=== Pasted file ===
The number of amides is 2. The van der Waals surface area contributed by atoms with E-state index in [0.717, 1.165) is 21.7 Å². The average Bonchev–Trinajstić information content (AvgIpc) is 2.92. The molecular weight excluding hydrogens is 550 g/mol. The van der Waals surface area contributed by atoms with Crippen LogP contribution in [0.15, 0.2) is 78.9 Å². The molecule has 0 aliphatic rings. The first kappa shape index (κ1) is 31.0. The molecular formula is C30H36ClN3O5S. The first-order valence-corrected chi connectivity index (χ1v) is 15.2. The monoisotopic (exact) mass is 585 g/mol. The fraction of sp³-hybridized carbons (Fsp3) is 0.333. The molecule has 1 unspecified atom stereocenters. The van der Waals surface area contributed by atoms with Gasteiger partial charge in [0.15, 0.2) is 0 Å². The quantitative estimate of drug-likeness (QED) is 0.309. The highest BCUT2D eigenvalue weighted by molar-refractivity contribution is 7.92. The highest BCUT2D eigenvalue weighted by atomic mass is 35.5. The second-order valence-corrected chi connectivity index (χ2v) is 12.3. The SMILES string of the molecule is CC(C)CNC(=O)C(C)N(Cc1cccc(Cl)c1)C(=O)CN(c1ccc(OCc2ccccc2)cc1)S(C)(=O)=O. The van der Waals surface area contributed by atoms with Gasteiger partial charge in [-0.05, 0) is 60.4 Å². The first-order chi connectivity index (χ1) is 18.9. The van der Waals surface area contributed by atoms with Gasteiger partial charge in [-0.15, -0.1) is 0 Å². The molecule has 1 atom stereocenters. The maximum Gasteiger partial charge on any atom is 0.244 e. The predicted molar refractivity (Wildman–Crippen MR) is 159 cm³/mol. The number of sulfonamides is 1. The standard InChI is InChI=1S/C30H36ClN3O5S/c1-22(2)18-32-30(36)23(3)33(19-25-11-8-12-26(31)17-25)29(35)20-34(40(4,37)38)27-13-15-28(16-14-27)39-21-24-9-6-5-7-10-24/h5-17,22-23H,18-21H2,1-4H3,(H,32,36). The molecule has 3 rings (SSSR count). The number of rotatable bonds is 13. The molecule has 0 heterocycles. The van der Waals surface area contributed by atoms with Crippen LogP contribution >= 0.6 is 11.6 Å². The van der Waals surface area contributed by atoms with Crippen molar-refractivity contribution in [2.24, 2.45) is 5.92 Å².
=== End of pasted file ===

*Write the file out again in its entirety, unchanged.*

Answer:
The number of amides is 2. The van der Waals surface area contributed by atoms with E-state index in [0.717, 1.165) is 21.7 Å². The average Bonchev–Trinajstić information content (AvgIpc) is 2.92. The molecular weight excluding hydrogens is 550 g/mol. The van der Waals surface area contributed by atoms with Crippen LogP contribution in [0.15, 0.2) is 78.9 Å². The molecule has 0 aliphatic rings. The first kappa shape index (κ1) is 31.0. The molecular formula is C30H36ClN3O5S. The first-order valence-corrected chi connectivity index (χ1v) is 15.2. The monoisotopic (exact) mass is 585 g/mol. The fraction of sp³-hybridized carbons (Fsp3) is 0.333. The molecule has 1 unspecified atom stereocenters. The van der Waals surface area contributed by atoms with Gasteiger partial charge in [0.15, 0.2) is 0 Å². The quantitative estimate of drug-likeness (QED) is 0.309. The highest BCUT2D eigenvalue weighted by molar-refractivity contribution is 7.92. The highest BCUT2D eigenvalue weighted by atomic mass is 35.5. The second-order valence-corrected chi connectivity index (χ2v) is 12.3. The SMILES string of the molecule is CC(C)CNC(=O)C(C)N(Cc1cccc(Cl)c1)C(=O)CN(c1ccc(OCc2ccccc2)cc1)S(C)(=O)=O. The van der Waals surface area contributed by atoms with Gasteiger partial charge in [-0.05, 0) is 60.4 Å². The first-order chi connectivity index (χ1) is 18.9. The van der Waals surface area contributed by atoms with Gasteiger partial charge in [-0.15, -0.1) is 0 Å². The molecule has 1 atom stereocenters. The maximum Gasteiger partial charge on any atom is 0.244 e. The predicted molar refractivity (Wildman–Crippen MR) is 159 cm³/mol. The number of sulfonamides is 1. The standard InChI is InChI=1S/C30H36ClN3O5S/c1-22(2)18-32-30(36)23(3)33(19-25-11-8-12-26(31)17-25)29(35)20-34(40(4,37)38)27-13-15-28(16-14-27)39-21-24-9-6-5-7-10-24/h5-17,22-23H,18-21H2,1-4H3,(H,32,36). The molecule has 3 rings (SSSR count). The number of rotatable bonds is 13. The molecule has 0 heterocycles. The van der Waals surface area contributed by atoms with Crippen LogP contribution >= 0.6 is 11.6 Å². The van der Waals surface area contributed by atoms with Crippen molar-refractivity contribution in [2.24, 2.45) is 5.92 Å².